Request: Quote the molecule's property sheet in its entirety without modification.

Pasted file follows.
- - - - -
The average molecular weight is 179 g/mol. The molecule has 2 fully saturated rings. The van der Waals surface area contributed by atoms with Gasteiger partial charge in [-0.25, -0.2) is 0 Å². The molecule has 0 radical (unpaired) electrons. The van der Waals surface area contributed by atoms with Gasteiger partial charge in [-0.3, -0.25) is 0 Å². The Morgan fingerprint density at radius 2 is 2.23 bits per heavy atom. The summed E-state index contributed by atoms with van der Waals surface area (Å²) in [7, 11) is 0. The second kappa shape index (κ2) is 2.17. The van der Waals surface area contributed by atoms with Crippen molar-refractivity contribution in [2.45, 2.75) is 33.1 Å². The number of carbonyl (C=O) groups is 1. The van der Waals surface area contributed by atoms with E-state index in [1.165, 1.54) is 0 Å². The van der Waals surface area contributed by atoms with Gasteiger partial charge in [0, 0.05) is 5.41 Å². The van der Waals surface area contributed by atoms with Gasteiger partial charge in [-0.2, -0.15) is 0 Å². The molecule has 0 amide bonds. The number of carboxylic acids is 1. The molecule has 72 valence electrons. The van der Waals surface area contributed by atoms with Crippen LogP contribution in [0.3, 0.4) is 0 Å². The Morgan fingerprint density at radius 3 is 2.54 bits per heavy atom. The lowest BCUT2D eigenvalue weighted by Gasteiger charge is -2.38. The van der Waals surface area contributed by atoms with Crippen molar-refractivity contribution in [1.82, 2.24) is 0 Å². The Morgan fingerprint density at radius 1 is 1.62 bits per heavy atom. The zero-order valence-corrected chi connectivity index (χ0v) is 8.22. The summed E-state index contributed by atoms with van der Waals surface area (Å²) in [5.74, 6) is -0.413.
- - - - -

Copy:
The average molecular weight is 179 g/mol. The molecule has 2 fully saturated rings. The van der Waals surface area contributed by atoms with Gasteiger partial charge in [-0.25, -0.2) is 0 Å². The molecule has 0 radical (unpaired) electrons. The van der Waals surface area contributed by atoms with Gasteiger partial charge in [-0.3, -0.25) is 0 Å². The Morgan fingerprint density at radius 2 is 2.23 bits per heavy atom. The summed E-state index contributed by atoms with van der Waals surface area (Å²) in [7, 11) is 0. The second kappa shape index (κ2) is 2.17. The van der Waals surface area contributed by atoms with Crippen molar-refractivity contribution in [2.45, 2.75) is 33.1 Å². The number of carbonyl (C=O) groups is 1. The van der Waals surface area contributed by atoms with E-state index in [1.165, 1.54) is 0 Å². The van der Waals surface area contributed by atoms with Gasteiger partial charge in [0, 0.05) is 5.41 Å². The van der Waals surface area contributed by atoms with Gasteiger partial charge in [-0.2, -0.15) is 0 Å². The molecule has 0 amide bonds. The number of carboxylic acids is 1. The molecule has 72 valence electrons. The van der Waals surface area contributed by atoms with Crippen LogP contribution in [0.3, 0.4) is 0 Å². The Morgan fingerprint density at radius 3 is 2.54 bits per heavy atom. The lowest BCUT2D eigenvalue weighted by Gasteiger charge is -2.38. The van der Waals surface area contributed by atoms with Crippen molar-refractivity contribution in [1.82, 2.24) is 0 Å². The Morgan fingerprint density at radius 1 is 1.62 bits per heavy atom. The zero-order valence-corrected chi connectivity index (χ0v) is 8.22. The summed E-state index contributed by atoms with van der Waals surface area (Å²) in [5.74, 6) is -0.413.